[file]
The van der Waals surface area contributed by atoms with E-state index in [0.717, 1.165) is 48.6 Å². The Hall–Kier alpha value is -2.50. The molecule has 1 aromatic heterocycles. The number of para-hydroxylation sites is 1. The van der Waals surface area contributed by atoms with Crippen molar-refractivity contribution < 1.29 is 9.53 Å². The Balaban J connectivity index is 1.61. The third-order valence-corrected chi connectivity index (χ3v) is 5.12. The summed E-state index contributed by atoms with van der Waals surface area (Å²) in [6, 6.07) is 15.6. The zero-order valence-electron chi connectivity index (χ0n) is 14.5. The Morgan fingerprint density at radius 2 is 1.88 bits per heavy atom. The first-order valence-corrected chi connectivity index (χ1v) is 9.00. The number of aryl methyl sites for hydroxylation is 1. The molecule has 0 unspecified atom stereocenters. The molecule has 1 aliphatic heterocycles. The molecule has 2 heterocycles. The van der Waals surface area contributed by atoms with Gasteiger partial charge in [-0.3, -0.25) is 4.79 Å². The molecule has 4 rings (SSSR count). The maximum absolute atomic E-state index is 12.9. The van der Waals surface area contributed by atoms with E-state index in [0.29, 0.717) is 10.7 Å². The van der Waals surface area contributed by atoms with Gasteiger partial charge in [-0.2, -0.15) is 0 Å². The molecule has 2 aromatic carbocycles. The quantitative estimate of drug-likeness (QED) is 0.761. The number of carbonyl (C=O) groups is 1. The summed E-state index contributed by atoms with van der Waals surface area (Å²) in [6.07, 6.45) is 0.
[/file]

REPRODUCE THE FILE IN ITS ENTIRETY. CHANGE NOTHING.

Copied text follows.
The van der Waals surface area contributed by atoms with E-state index in [0.717, 1.165) is 48.6 Å². The Hall–Kier alpha value is -2.50. The molecule has 1 aromatic heterocycles. The number of para-hydroxylation sites is 1. The van der Waals surface area contributed by atoms with Crippen molar-refractivity contribution < 1.29 is 9.53 Å². The Balaban J connectivity index is 1.61. The third-order valence-corrected chi connectivity index (χ3v) is 5.12. The summed E-state index contributed by atoms with van der Waals surface area (Å²) in [6, 6.07) is 15.6. The zero-order valence-electron chi connectivity index (χ0n) is 14.5. The Morgan fingerprint density at radius 2 is 1.88 bits per heavy atom. The first-order valence-corrected chi connectivity index (χ1v) is 9.00. The number of aryl methyl sites for hydroxylation is 1. The molecule has 0 unspecified atom stereocenters. The molecule has 1 aliphatic heterocycles. The molecule has 2 heterocycles. The van der Waals surface area contributed by atoms with Gasteiger partial charge in [-0.3, -0.25) is 4.79 Å². The molecule has 4 rings (SSSR count). The maximum absolute atomic E-state index is 12.9. The van der Waals surface area contributed by atoms with E-state index in [0.29, 0.717) is 10.7 Å². The van der Waals surface area contributed by atoms with Gasteiger partial charge in [-0.2, -0.15) is 0 Å². The molecule has 2 aromatic carbocycles. The quantitative estimate of drug-likeness (QED) is 0.761. The number of carbonyl (C=O) groups is 1. The summed E-state index contributed by atoms with van der Waals surface area (Å²) in [6.07, 6.45) is 0.